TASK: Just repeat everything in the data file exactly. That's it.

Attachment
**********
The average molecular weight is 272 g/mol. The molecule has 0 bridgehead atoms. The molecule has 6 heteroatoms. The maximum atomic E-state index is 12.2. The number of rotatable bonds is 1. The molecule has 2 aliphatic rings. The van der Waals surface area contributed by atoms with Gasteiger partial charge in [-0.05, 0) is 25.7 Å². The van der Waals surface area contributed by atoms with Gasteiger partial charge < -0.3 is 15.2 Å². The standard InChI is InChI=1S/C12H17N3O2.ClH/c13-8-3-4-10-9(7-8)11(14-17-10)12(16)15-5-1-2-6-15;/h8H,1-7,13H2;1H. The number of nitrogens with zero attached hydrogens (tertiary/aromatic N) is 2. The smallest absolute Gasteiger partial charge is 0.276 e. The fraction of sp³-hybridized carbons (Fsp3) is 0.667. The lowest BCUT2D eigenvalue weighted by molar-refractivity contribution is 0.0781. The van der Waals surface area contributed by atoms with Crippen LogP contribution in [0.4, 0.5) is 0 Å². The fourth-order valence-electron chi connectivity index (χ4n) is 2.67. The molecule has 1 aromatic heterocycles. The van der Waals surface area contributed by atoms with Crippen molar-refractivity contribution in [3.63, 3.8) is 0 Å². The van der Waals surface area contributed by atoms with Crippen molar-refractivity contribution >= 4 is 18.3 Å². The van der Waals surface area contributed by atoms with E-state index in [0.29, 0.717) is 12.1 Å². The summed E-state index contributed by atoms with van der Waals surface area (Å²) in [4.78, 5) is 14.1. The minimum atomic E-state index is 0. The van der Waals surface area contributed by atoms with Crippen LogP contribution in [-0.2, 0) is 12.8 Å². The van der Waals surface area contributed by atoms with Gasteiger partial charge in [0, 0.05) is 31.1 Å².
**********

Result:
The average molecular weight is 272 g/mol. The molecule has 0 bridgehead atoms. The molecule has 6 heteroatoms. The maximum atomic E-state index is 12.2. The number of rotatable bonds is 1. The molecule has 2 aliphatic rings. The van der Waals surface area contributed by atoms with Gasteiger partial charge in [-0.05, 0) is 25.7 Å². The van der Waals surface area contributed by atoms with Gasteiger partial charge < -0.3 is 15.2 Å². The standard InChI is InChI=1S/C12H17N3O2.ClH/c13-8-3-4-10-9(7-8)11(14-17-10)12(16)15-5-1-2-6-15;/h8H,1-7,13H2;1H. The number of nitrogens with zero attached hydrogens (tertiary/aromatic N) is 2. The smallest absolute Gasteiger partial charge is 0.276 e. The fraction of sp³-hybridized carbons (Fsp3) is 0.667. The lowest BCUT2D eigenvalue weighted by molar-refractivity contribution is 0.0781. The van der Waals surface area contributed by atoms with Crippen LogP contribution in [0.4, 0.5) is 0 Å². The fourth-order valence-electron chi connectivity index (χ4n) is 2.67. The molecule has 1 aromatic heterocycles. The van der Waals surface area contributed by atoms with Crippen molar-refractivity contribution in [3.63, 3.8) is 0 Å². The van der Waals surface area contributed by atoms with Crippen molar-refractivity contribution >= 4 is 18.3 Å². The van der Waals surface area contributed by atoms with E-state index in [0.29, 0.717) is 12.1 Å². The summed E-state index contributed by atoms with van der Waals surface area (Å²) in [4.78, 5) is 14.1. The minimum atomic E-state index is 0. The van der Waals surface area contributed by atoms with Crippen LogP contribution in [-0.2, 0) is 12.8 Å². The van der Waals surface area contributed by atoms with Gasteiger partial charge in [0, 0.05) is 31.1 Å².